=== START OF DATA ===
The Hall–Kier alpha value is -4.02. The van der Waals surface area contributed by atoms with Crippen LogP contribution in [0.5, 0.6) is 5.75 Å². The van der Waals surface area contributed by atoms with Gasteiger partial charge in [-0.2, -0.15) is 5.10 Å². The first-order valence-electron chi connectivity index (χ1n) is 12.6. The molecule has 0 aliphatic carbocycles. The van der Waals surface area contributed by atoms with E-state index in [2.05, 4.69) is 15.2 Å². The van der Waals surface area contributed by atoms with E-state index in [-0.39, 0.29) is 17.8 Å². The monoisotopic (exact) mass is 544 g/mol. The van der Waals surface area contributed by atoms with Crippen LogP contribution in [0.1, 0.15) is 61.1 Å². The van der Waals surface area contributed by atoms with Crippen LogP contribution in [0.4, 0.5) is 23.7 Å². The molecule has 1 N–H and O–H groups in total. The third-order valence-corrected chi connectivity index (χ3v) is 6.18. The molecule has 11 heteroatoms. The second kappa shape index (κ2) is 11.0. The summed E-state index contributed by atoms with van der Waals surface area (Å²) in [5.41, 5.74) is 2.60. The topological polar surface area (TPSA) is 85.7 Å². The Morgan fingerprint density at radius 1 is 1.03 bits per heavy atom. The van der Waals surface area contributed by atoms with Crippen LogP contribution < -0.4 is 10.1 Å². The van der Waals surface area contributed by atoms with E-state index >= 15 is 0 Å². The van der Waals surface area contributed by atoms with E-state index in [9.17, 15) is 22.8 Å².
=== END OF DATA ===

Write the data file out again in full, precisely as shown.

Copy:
The Hall–Kier alpha value is -4.02. The van der Waals surface area contributed by atoms with Crippen LogP contribution in [0.5, 0.6) is 5.75 Å². The van der Waals surface area contributed by atoms with Gasteiger partial charge in [-0.2, -0.15) is 5.10 Å². The first-order valence-electron chi connectivity index (χ1n) is 12.6. The molecule has 0 aliphatic carbocycles. The van der Waals surface area contributed by atoms with E-state index in [2.05, 4.69) is 15.2 Å². The van der Waals surface area contributed by atoms with E-state index in [-0.39, 0.29) is 17.8 Å². The monoisotopic (exact) mass is 544 g/mol. The van der Waals surface area contributed by atoms with Crippen LogP contribution in [0.1, 0.15) is 61.1 Å². The van der Waals surface area contributed by atoms with Crippen LogP contribution in [0.4, 0.5) is 23.7 Å². The molecule has 1 N–H and O–H groups in total. The third-order valence-corrected chi connectivity index (χ3v) is 6.18. The molecule has 11 heteroatoms. The second kappa shape index (κ2) is 11.0. The summed E-state index contributed by atoms with van der Waals surface area (Å²) in [5.41, 5.74) is 2.60. The topological polar surface area (TPSA) is 85.7 Å². The Morgan fingerprint density at radius 1 is 1.03 bits per heavy atom. The van der Waals surface area contributed by atoms with Crippen LogP contribution < -0.4 is 10.1 Å². The van der Waals surface area contributed by atoms with E-state index >= 15 is 0 Å². The van der Waals surface area contributed by atoms with E-state index in [9.17, 15) is 22.8 Å².